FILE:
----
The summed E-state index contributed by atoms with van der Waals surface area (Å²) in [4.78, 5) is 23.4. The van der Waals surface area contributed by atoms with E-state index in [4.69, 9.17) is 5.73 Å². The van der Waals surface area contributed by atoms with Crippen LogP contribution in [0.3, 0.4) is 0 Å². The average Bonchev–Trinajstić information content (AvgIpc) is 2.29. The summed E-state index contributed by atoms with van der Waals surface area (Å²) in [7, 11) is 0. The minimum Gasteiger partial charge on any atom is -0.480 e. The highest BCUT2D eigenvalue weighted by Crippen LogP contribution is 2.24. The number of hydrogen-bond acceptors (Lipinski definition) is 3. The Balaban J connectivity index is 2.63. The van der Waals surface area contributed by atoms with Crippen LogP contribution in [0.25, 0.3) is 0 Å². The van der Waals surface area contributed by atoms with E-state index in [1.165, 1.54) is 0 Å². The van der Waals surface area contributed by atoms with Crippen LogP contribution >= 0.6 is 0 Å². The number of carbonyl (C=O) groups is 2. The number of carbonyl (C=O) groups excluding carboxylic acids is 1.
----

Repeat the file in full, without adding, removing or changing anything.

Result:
The summed E-state index contributed by atoms with van der Waals surface area (Å²) in [4.78, 5) is 23.4. The van der Waals surface area contributed by atoms with E-state index in [4.69, 9.17) is 5.73 Å². The van der Waals surface area contributed by atoms with Crippen LogP contribution in [0.3, 0.4) is 0 Å². The average Bonchev–Trinajstić information content (AvgIpc) is 2.29. The summed E-state index contributed by atoms with van der Waals surface area (Å²) in [7, 11) is 0. The minimum Gasteiger partial charge on any atom is -0.480 e. The highest BCUT2D eigenvalue weighted by Crippen LogP contribution is 2.24. The number of hydrogen-bond acceptors (Lipinski definition) is 3. The Balaban J connectivity index is 2.63. The van der Waals surface area contributed by atoms with Crippen LogP contribution in [0.25, 0.3) is 0 Å². The van der Waals surface area contributed by atoms with E-state index in [1.165, 1.54) is 0 Å². The van der Waals surface area contributed by atoms with Crippen LogP contribution >= 0.6 is 0 Å². The number of carbonyl (C=O) groups is 2. The number of carbonyl (C=O) groups excluding carboxylic acids is 1.